John Wayne Male Character Actors – The Top 15 (10-6)
Following on from our look at the top 15 JW male character actors. To see the first part, 15 to 11 go HERE. But we’ll carry on with number 10 to 6.
Mister Fix makes it onto this list mainly because of the sheer number of times he appeared in JW films.
According to the list I consulted it comes to at least twenty-four. He first jumped on the Wayne Express in 1942 as a mine operator in Pittsburgh, finishing with a role as Old Man, which I guess he was by then, in Cahill U.S. Marshal.
In between you could usually catch Fix about halfway down the cast list playing anything from a disenchanted cattle herder in Red River to a cavalry major in Hondo.
I would suggest his greatest acting challenge was as Mr. Tso, the Chinese headman, in Blood Alley. Not exactly a role you’d see a white New Yorker playing in these more enlightened times, but then, as the saying goes, it was different times back then.
I can’t honestly say that he was a memorable presence onscreen but, just like Cabot, he always turned in a reliable performance when required.
I note that his main acting claim to fame was as the Marshall in the Chuck Connors TV Western, The Rifleman, and his filmography is littered with quite a number of Sheriff roles.
As I’ve already mentioned in my previous article on meeting his son-in-law, Harry ‘Dobe’ Carey Jr., Fix was cast as the Doctor in the Star Trek pilot episode, The Cage, a part that, according to his daughter, Dobe’s wife Marilyn, he unfortunately decided not to take on after the series was given the green light.
As Mr. Tso might have said, ‘a good opportunity is seldom presented, and is easily lost’. And here endeth the Chinese philosophy lesson.
According to Harry Carey Jr, in his superlative memoir, Company of Heroes, it was John Wayne who persuaded Ken Curtis to adopt the exaggerated accent he eventually used as Charlie McCorry in ‘The Searchers’.
After the actor baulked at John Ford’s insistence on the matter, JW apparently told Curtis to “play it like the Old man says, fer Christ’s sake an’ you’ll be noticed in the goddamned picture!”.
Curtis obviously concurred, maybe because at the time Ford was his father-in-law or, as I would prefer to believe, because he acknowledged the universal rule that you never say “no” to John Wayne.
Curtis went on to resurrect certain aspects of the voice for the character of Festus in Gunsmoke in which he acted for eleven years from 1964 to 1975. As a kid I remember watching Curtis in another TV series called Ripcord, not being much of a Gunsmoke fan myself.
TV aside, I would argue that his most memorable big screen performance is in The Searchers.
Possessed of a fine singing voice, having previously served as a member of the Sons of the Pioneers, he serenades Vera Miles away from the arms of Jeffrey Hunter.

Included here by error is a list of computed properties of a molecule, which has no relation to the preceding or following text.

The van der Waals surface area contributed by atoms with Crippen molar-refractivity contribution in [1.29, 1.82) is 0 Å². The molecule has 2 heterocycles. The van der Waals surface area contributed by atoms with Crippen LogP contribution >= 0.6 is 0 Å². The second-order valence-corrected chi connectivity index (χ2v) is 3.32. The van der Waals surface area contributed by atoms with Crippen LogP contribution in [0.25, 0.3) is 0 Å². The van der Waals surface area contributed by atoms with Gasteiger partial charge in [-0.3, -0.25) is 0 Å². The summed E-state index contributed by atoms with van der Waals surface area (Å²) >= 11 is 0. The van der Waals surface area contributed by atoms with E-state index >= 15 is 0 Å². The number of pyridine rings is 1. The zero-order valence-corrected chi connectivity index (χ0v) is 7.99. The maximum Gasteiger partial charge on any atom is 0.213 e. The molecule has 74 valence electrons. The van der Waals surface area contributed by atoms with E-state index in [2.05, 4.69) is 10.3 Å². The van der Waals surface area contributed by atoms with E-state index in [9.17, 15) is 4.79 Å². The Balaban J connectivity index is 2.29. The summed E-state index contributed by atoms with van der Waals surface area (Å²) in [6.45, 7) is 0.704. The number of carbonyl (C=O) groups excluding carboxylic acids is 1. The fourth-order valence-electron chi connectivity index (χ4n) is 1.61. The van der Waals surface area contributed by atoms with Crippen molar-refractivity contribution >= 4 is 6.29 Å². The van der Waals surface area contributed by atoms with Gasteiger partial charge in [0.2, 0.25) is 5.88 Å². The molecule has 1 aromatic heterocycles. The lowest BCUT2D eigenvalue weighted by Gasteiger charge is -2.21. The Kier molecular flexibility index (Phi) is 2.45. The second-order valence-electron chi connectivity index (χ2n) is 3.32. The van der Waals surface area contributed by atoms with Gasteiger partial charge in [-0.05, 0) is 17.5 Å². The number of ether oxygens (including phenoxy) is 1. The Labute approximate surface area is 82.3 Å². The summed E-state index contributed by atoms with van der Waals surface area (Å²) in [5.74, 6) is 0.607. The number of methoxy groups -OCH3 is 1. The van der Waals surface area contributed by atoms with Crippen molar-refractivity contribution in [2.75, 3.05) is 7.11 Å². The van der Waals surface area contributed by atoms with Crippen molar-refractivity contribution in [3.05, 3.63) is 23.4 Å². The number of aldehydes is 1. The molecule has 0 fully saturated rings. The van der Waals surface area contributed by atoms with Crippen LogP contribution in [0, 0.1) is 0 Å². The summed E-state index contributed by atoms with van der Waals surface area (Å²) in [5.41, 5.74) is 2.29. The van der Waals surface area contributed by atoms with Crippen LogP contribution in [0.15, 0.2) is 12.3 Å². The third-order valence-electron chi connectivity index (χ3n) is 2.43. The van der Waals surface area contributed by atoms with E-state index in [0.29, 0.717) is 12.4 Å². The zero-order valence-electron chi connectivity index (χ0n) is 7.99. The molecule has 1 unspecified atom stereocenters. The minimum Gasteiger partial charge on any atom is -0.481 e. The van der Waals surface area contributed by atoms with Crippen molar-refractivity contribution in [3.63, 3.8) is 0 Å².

Strangely enough Charlie McCorry sings better than he speaks but then suffers the indignity of having his marriage ceremony interrupted by JW and Hunter before he and Miles can get round to tying the knot.
One of many Ford stock company regulars to appear in The Alamo, Ken’s performance as Captain Dickinson was fairly good, although personally I could have done without the saccharine Tennessee Babe singing sequence.
He does give good death though, swivelling when shot then falling backwards over the ramparts with his legs trapped between the wooden posts. According to Curtis himself, he ended up spraining his groin in the process.
A small price to pay for the privilege to work with the great man himself. Not sure what Ken’s wife had to say about that though.
Dern’s villainous back-shooting role as Asa Watts in The Cowboys is forever seared in the memory of every JW fan out there, but just because he murdered our hero – onscreen I should add – in cold blood doesn’t mean we shouldn’t respect Dern for what he was, and still is, which is a great character actor.
Don’t just take my word for it. Check out his Best Actor Oscar nominated role as the crusty father in the 2014 film, Nebraska, and tell me I’m not wrong. And let’s not forget the Confederate general he played in The Hateful Eight either.
Bruce Dern has one of those faces that sticks with you once you’ve seen it, which is why I can recall when I was a kid seeing him and Warren Oates playing sidekicks to rodeo rider Jack Lord many years ago in the short-lived TV series Stoney Burke.
He also appeared in my all-time favourite sci-fi TV series from the 1960s, The Outer Limits, in an episode called The Zanti Misfits, in which his ability to play the bad guy comes to the fore.
You’ll all be familiar with the fact that Dern bit the dust a few years before he appeared in The Cowboys in another JW movie, The War Wagon, sent to his maker in a gunfight by Kirk Douglas no less.
He wasn’t in the earlier film long enough to make much of an impact but he’ll always be remembered for killing JW, to the point where Dern has claimed it actually hurt his acting career.
I must admit I wasn’t aware of that at the time because he was still turning in memorable performances, mainly as a psycho, in films such as Silent Running and, my personal favourite, Black Sunday.